"The historical memory of George Washington frequently dims or ends at his Farewell Address in 1796, when he offered sage advice to his fellow Americans on both domestic and foreign policy. The final three years of Washington’s life, however, were eventful for the former president and the nation, and Jonathan Horn in his new book Washington’s End provides a captivating and enlightening look at Washington’s post-presidential life and the politically divided country that was part of his legacy." — Francis P. Sempa, New York Journal of Books  (Read the full review)

"Picking up where most biographies leave off, Horn reveals the final few year of Washington’s life, after the presidency. From the way the country struggled in his absence to the struggles he had with health, friends, family, and farm. It makes George truly a 3-D real human being." — Jack Riccardi, Jack's Books, KTSA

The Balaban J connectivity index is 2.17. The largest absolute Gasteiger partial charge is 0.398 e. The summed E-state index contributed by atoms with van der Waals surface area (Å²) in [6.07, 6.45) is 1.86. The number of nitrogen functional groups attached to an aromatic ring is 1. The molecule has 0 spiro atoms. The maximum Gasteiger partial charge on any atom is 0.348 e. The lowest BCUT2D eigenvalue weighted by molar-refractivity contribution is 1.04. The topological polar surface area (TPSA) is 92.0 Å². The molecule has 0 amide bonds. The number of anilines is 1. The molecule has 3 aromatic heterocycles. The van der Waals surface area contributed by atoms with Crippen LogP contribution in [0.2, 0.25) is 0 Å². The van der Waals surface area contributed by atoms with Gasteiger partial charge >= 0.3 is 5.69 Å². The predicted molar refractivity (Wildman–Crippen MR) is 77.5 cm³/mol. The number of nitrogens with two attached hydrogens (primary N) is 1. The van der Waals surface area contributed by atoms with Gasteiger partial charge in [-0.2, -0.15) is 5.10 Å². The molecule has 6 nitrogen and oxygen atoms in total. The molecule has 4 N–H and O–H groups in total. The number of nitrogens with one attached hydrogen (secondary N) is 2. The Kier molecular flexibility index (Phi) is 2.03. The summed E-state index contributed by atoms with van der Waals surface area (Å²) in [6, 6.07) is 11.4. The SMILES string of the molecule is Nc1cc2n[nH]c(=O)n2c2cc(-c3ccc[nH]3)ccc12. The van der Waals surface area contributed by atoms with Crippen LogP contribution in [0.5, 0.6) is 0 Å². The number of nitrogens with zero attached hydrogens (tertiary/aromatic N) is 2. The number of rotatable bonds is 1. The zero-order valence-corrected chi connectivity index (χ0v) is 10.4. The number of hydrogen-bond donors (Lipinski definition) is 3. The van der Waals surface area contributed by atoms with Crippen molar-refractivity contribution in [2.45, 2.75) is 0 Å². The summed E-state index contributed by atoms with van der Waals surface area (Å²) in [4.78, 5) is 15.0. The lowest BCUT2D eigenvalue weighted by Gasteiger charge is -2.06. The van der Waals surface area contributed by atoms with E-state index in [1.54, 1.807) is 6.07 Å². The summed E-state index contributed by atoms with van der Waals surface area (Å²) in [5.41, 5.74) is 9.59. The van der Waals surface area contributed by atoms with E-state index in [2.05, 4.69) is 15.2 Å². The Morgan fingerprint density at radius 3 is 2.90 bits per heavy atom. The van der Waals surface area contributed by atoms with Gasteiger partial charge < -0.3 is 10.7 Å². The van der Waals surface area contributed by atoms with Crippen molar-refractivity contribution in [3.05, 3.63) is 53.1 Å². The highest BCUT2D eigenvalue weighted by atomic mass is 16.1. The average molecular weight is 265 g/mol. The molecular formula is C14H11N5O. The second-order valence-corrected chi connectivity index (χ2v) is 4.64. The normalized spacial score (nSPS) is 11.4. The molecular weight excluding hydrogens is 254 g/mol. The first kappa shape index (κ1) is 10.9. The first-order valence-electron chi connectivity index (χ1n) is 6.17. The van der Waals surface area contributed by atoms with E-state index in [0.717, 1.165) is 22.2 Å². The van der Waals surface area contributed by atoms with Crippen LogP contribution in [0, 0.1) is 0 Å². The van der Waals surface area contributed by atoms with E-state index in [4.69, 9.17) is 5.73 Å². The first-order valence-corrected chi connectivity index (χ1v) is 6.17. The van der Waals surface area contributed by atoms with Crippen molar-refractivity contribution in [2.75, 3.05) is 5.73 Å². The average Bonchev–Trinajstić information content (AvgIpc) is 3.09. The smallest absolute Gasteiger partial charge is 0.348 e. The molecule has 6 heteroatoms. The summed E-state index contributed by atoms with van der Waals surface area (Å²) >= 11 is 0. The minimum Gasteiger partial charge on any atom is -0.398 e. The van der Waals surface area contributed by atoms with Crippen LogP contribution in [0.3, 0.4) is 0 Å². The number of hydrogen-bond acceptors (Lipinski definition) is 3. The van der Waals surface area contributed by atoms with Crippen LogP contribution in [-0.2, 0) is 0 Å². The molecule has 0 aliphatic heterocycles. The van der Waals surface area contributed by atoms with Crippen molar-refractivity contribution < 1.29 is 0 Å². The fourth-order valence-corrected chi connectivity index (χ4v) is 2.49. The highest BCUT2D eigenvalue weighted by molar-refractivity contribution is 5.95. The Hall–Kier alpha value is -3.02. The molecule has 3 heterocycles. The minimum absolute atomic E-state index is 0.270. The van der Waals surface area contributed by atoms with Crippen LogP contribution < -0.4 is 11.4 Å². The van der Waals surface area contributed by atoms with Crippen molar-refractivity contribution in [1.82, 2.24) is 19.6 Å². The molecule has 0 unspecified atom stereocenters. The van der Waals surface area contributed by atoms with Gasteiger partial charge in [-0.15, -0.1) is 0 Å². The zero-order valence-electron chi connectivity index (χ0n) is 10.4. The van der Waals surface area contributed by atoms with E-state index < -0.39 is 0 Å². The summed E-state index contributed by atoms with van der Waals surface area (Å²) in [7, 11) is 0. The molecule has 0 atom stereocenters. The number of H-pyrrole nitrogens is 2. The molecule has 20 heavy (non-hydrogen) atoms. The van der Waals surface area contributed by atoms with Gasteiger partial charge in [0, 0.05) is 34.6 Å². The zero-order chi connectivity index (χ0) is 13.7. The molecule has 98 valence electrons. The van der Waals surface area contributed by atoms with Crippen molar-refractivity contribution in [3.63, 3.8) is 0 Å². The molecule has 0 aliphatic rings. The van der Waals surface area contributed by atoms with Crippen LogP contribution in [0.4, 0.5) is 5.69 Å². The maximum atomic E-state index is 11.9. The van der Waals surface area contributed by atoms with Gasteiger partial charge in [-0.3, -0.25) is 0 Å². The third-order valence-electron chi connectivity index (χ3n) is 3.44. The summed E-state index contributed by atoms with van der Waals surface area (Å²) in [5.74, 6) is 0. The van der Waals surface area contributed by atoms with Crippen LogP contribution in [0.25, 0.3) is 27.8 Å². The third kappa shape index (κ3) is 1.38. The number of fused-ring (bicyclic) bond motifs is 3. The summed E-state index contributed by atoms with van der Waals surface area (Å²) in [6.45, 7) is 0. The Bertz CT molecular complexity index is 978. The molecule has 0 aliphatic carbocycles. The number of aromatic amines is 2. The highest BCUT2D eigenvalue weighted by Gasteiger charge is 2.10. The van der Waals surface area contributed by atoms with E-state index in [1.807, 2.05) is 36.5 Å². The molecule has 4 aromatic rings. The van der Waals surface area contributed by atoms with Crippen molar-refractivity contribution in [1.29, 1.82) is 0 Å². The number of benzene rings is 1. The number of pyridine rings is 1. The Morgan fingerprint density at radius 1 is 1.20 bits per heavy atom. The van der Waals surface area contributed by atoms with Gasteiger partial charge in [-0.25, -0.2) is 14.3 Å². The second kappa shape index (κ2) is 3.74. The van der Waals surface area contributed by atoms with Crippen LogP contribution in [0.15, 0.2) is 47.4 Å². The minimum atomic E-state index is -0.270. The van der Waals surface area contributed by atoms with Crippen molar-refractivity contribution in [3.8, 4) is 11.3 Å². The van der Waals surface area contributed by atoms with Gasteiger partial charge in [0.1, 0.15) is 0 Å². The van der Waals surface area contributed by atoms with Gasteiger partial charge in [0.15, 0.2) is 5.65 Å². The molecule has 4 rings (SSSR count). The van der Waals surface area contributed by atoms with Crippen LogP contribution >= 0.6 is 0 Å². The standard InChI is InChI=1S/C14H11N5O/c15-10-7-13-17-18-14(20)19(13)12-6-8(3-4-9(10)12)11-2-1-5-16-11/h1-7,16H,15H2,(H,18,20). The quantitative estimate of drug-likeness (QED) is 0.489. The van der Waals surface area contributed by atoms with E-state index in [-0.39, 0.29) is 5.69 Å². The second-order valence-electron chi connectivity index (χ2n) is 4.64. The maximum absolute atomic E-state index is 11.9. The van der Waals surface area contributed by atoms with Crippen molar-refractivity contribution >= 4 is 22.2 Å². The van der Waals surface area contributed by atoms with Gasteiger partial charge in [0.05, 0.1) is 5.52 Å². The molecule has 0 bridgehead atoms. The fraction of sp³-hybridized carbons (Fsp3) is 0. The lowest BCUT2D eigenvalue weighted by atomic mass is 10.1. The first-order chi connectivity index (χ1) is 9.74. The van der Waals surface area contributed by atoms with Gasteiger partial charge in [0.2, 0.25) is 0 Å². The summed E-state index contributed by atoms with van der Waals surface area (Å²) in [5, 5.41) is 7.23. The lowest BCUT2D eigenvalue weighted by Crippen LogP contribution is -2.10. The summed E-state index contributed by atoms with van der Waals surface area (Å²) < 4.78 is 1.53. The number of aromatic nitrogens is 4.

"Insightful.... Beginning with the March 1797 transfer of power between Washington and his successor, John Adams, Horn follows the ex-president home to his Mount Vernon estate, where he planned to occupy himself with, in his words, “rural amusements,” but instead was drawn into political squabbles between Republicans and Federalists and rising tensions between the U.S. and France. Asked by Adams to resume command of the armed forces in preparation for a French invasion that never happened, Washington agreed so long as he could select his own general staff. His decision to install Alexander Hamilton as his second-in-command infuriated Adams and led to a string of disputes between the current and former presidents that lasted until Washington’s death in 1799. Quoting extensively from diaries, letters, newspaper accounts, and memoirs, Horn presents an intimate portrait of Washington’s relationships.... [Those] curious about this neglected chapter of Washington’s life will savor this immersive account." — Publishers Weekly